Dems Push Net Neutrality Against the Odds
Congressional Democrats this week took another go at Net neutrality.
Sen. Patrick Leahy, D-Vt., chairman of the Senate Judiciary Committee, and Rep. Doris Matsui, D-Calif., member of the House Energy Subcommittee on Communications and Technology, introduced the Online Competition and Consumer Choice Act.
The act would require the Federal Communications Commission to ban "paid prioritization" agreements between a broadband provider and a content provider -- that is, it would not allow agreements like the one between Comcast and Netflix, which requires Netflix to pay premium pricing so its customers will be able to stream movies smoothly.
The language of the bill makes no bones about its view of the telecom landscape. Passing it would prevent the creation of a two-tiered Internet system, it promises, ensuring that startups and entrepreneurs have access to the marketplace, and that consumers can access content equally.
Cosponsoring the legislation are Sen. Al Franken, D-Minn., Rep. Henry Waxman, D-Calif., and Rep. Anna Eshoo, D-Calif.
Verizon v. FCC
This is not the first attempt by Democrats to bolster Net neutrality. The party introduced another bicameral bill, the Open Internet Preservation Act, in February. Two of the legislators behind the latest measure, Franken and Eshoo, had sponsored it as well.
That legislation followed what was then perceived as the biggest threat to Net neutrality: The D.C. Circuit Court of Appeals in January weighed in on Verizon v. FCC and struck down Federal Communication Commission rules that mandated ISPs treat all Internet data the same.
Since then, however, a bigger threat has emerged: the FCC's proposal on May 15 to use the Verizon v. FCC as a legal blueprint to promote broadband use. The FCC has defended its proposal as fair to consumers and supportive of the open Internet, pointing to such promised safeguards as a no-blocking rule and a multifactor screen to analyze whether any conduct hurts consumers under the legal standard of "commercial reasonableness."
The bottom line from its opponents' perspective, though, is that the proposal appears to give tacit permission to create fast lanes, or a tiered Internet, in part because it asks the public whether the practice should be banned.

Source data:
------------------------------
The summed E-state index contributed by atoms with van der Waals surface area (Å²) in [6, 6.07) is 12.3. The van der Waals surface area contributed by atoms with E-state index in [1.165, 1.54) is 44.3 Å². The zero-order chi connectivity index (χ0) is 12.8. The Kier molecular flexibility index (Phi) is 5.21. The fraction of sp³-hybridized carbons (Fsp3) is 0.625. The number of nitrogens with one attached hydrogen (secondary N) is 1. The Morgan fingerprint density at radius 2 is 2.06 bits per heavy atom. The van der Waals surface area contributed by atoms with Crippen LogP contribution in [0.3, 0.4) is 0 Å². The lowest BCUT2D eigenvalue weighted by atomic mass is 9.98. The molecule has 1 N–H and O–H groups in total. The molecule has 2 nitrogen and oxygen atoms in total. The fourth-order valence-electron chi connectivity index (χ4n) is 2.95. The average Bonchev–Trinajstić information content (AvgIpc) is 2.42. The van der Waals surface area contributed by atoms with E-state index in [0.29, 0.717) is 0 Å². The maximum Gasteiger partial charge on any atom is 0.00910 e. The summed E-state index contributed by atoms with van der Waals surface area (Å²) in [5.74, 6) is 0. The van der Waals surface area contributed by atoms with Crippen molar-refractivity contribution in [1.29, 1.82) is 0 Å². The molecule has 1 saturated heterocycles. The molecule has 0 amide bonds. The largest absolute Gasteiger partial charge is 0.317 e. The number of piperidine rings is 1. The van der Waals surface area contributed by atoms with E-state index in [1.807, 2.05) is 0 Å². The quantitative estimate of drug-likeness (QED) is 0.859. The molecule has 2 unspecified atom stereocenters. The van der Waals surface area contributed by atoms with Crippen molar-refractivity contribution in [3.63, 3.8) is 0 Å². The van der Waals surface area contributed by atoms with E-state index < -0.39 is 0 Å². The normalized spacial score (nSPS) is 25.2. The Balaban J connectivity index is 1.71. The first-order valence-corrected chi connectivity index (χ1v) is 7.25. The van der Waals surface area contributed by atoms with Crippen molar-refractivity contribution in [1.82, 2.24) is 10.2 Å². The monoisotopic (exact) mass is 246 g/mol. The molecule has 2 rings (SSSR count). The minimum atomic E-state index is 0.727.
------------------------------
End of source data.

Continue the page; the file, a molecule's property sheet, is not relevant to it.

That was the interpretation comedian John Oliver gave to the proposal a few weeks ago, when he urged viewers of his HBO show Last Week Tonight to respond to the proposal on the FCC's website, reportedly causing the agency's servers to temporarily crash.
Oliver's rant, which quickly went viral on the Web, may have taken the Net neutrality issue mainstream, David Johnson, CEO of Strategic Vision, told TechNewsWorld.
Still, even though "it got movement on social media and people talking about it and so on," it will take a lot more momentum for any bill to pass during an election year, he said.
"Realistically speaking, except for maybe reform of the Veterans Administration, nothing -- and I repeat, nothing -- is going to pass in an election year," Johnson said. "No one wants to give the other side kudos for legislation."
Members of Congress know that, of course, but that realization doesn't stop them from proposing legislation such as the Online Competition and Consumer Choice Act.
Such endeavors are aimed at constituents and supporters to get brownie points, Johnson said.
Even if this weren't an election year, the debate around Net neutrality will not be settled any time soon, said telecom analyst Jeff Kagan. There are good arguments for both camps, he told TechNewsWorld.
"It is a swamp," he said, "and I don't see us slogging our way through for a long time."